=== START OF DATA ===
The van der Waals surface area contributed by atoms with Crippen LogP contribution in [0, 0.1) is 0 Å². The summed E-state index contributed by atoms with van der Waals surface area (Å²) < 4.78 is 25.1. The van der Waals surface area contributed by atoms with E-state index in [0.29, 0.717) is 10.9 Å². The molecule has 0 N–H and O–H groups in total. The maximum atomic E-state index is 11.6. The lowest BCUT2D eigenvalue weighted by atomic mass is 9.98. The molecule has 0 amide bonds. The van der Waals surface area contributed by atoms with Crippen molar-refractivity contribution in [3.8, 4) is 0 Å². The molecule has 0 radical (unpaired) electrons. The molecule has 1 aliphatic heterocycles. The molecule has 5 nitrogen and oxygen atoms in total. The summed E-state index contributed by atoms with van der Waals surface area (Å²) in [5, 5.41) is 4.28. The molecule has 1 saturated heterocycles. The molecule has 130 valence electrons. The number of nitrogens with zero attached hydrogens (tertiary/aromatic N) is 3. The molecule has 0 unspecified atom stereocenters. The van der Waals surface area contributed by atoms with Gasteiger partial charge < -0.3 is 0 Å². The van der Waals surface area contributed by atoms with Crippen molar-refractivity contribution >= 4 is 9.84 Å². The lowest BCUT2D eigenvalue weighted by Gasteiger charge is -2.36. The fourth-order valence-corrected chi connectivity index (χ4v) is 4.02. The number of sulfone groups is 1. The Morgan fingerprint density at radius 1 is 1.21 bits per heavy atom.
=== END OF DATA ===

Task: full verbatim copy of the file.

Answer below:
The van der Waals surface area contributed by atoms with Crippen LogP contribution in [0, 0.1) is 0 Å². The summed E-state index contributed by atoms with van der Waals surface area (Å²) < 4.78 is 25.1. The van der Waals surface area contributed by atoms with E-state index in [0.29, 0.717) is 10.9 Å². The molecule has 0 N–H and O–H groups in total. The maximum atomic E-state index is 11.6. The lowest BCUT2D eigenvalue weighted by atomic mass is 9.98. The molecule has 0 amide bonds. The van der Waals surface area contributed by atoms with Crippen molar-refractivity contribution in [3.8, 4) is 0 Å². The molecule has 0 radical (unpaired) electrons. The molecule has 1 aliphatic heterocycles. The molecule has 5 nitrogen and oxygen atoms in total. The summed E-state index contributed by atoms with van der Waals surface area (Å²) in [5, 5.41) is 4.28. The molecule has 1 saturated heterocycles. The molecule has 130 valence electrons. The number of nitrogens with zero attached hydrogens (tertiary/aromatic N) is 3. The molecule has 0 unspecified atom stereocenters. The van der Waals surface area contributed by atoms with Gasteiger partial charge < -0.3 is 0 Å². The van der Waals surface area contributed by atoms with Crippen molar-refractivity contribution >= 4 is 9.84 Å². The lowest BCUT2D eigenvalue weighted by Gasteiger charge is -2.36. The fourth-order valence-corrected chi connectivity index (χ4v) is 4.02. The number of sulfone groups is 1. The Morgan fingerprint density at radius 1 is 1.21 bits per heavy atom.